C.J. Daugherty, author of the hottest Young Adult début at the Frankfurt book fair 2011, is here to talk about her international success so far.  NIGHT SCHOOL, the first in a series, was published in the UK by Atom / Little, Brown in January to great critical acclaim.  

Rights have already been bought by 17 different publishers who will each produce their own edition.  NIGHT SCHOOL will be published in the US next summer, and foreign editions will be published both this year and next.  Having worked for Frommer’s Travel Guides, Christi is now a fulltime fiction writer.  She gives us an exclusive insight into her life as a writer and her reaction to the international success of NIGHT SCHOOL so far.



At the Frankfurt Book Fair 2011, NIGHT SCHOOL was the hottest Young Adult book pitched to publishers around the world, and translation rights were bought by 17 different foreign publishers.  How does it make you feel to have so many editions of your book?

I’ve always dreamed of this, so to have it actually happen is thrilling! The first translations are being published now – so, aside from the UK and Commonwealth countries, Night School is only out so far in Spain and France, but I’ve seen the advance covers for the editions in The Netherlands and Germany, and they look gorgeous.

Why do you think NIGHT SCHOOL has this international appeal?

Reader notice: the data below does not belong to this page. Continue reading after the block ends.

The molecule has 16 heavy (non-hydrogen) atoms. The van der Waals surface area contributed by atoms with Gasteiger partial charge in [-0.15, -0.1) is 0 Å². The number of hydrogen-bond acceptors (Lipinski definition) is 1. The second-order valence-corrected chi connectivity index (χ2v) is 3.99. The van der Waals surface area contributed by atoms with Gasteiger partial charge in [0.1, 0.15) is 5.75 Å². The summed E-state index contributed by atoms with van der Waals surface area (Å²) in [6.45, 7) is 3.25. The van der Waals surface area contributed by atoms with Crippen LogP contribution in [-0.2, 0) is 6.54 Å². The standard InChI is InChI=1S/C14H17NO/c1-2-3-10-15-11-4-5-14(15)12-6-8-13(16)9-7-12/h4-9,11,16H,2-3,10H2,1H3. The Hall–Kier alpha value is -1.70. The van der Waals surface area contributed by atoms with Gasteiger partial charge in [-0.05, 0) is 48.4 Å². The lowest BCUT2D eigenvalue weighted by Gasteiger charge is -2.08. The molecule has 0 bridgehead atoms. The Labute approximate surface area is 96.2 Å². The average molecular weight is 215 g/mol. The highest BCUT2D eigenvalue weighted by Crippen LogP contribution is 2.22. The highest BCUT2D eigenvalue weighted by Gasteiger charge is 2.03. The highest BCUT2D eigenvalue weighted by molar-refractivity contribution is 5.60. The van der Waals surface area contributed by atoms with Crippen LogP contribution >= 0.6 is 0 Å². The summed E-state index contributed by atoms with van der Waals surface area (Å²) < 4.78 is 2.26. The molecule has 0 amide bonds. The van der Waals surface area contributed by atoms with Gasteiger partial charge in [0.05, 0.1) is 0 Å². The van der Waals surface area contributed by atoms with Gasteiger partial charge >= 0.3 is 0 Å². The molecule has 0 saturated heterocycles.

I suppose there are two things. First, the timeless attraction of the British boarding school. This is always fascinating, especially to those of us who attended ordinary state schools. It seems extraordinary to go away from home so early and be put into the care of strangers. It’s so far from most people’s experiences that we become fascinated by it. There’s a mixture of romance and terror to it.

Then there’s the idea of trust — which is universal. My main character, Allie, discovers she’s been lied to by her family and friends, and so loses her ability to trust anyone. She begins to wonder if she can tell the difference between a truth and a lie. Anybody who’s ever been betrayed by someone they trusted knows what that feels like. It’s like the ground shifts beneath your feet, and just for a second you wonder if there’s any honesty in the world. I think we can all relate to that.

Who is your favourite foreign publisher?

NO! Don’t make me pick. I love them ALL.

Are your books published simultaneously around the world?

Each publisher has its own publication date based on its own publishing schedule that they think is most likely to ensure that buyers will discover the book. As I’m a debut writer without name recognition, this is very important. So it comes out at different times in different countries. Book 2 in the series will be out in the UK before Book 1 comes out in the US, for example.

NIGHT SCHOOL is published by Atom in the UK and yet the US edition is going to be published by HarperCollins in the US in 2013 – do they have different visions for your book?

I wouldn’t say their visions are very different, but we did do a separate edit for the US market. This was mostly to Americanise it a bit, so that words and phrases that are too ‘English’ don’t confuse readers. For example, Americans don’t use the word ‘skip’ to refer to a garbage container at a building site. And the word ‘jumper’ means ‘child’s dress’ in the US but ‘sweater’ in the UK.  Beyond that we made a few minor structural changes — the start of the book is shorter in the US than in the UK. But in all other ways it’s the same book.